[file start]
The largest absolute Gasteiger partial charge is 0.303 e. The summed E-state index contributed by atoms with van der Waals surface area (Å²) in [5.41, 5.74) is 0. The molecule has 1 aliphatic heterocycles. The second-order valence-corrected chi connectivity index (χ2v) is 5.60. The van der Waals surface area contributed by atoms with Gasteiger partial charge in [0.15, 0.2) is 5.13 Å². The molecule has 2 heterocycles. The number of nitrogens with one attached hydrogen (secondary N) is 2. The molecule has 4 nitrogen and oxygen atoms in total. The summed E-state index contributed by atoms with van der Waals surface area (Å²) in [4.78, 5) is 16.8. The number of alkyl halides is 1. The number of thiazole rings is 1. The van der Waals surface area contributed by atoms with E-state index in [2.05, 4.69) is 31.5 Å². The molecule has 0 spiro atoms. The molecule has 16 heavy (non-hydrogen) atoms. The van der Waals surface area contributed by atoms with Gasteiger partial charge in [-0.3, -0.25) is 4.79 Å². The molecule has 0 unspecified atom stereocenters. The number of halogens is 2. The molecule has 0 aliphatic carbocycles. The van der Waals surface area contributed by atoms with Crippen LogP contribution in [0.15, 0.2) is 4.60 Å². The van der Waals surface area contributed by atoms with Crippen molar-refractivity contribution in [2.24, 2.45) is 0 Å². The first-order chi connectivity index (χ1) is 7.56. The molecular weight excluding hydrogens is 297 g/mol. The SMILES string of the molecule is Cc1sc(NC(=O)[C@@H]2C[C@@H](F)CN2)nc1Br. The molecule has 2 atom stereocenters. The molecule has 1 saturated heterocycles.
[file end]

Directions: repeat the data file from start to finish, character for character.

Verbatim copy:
The largest absolute Gasteiger partial charge is 0.303 e. The summed E-state index contributed by atoms with van der Waals surface area (Å²) in [5.41, 5.74) is 0. The molecule has 1 aliphatic heterocycles. The second-order valence-corrected chi connectivity index (χ2v) is 5.60. The van der Waals surface area contributed by atoms with Gasteiger partial charge in [0.15, 0.2) is 5.13 Å². The molecule has 2 heterocycles. The number of nitrogens with one attached hydrogen (secondary N) is 2. The molecule has 4 nitrogen and oxygen atoms in total. The summed E-state index contributed by atoms with van der Waals surface area (Å²) in [4.78, 5) is 16.8. The number of alkyl halides is 1. The number of thiazole rings is 1. The van der Waals surface area contributed by atoms with E-state index in [2.05, 4.69) is 31.5 Å². The molecule has 0 spiro atoms. The molecule has 16 heavy (non-hydrogen) atoms. The van der Waals surface area contributed by atoms with Gasteiger partial charge in [-0.3, -0.25) is 4.79 Å². The molecule has 0 unspecified atom stereocenters. The number of halogens is 2. The molecule has 0 aliphatic carbocycles. The van der Waals surface area contributed by atoms with Crippen LogP contribution in [0.15, 0.2) is 4.60 Å². The van der Waals surface area contributed by atoms with Crippen molar-refractivity contribution in [2.24, 2.45) is 0 Å². The first-order chi connectivity index (χ1) is 7.56. The molecular weight excluding hydrogens is 297 g/mol. The SMILES string of the molecule is Cc1sc(NC(=O)[C@@H]2C[C@@H](F)CN2)nc1Br. The molecule has 2 atom stereocenters. The molecule has 1 saturated heterocycles.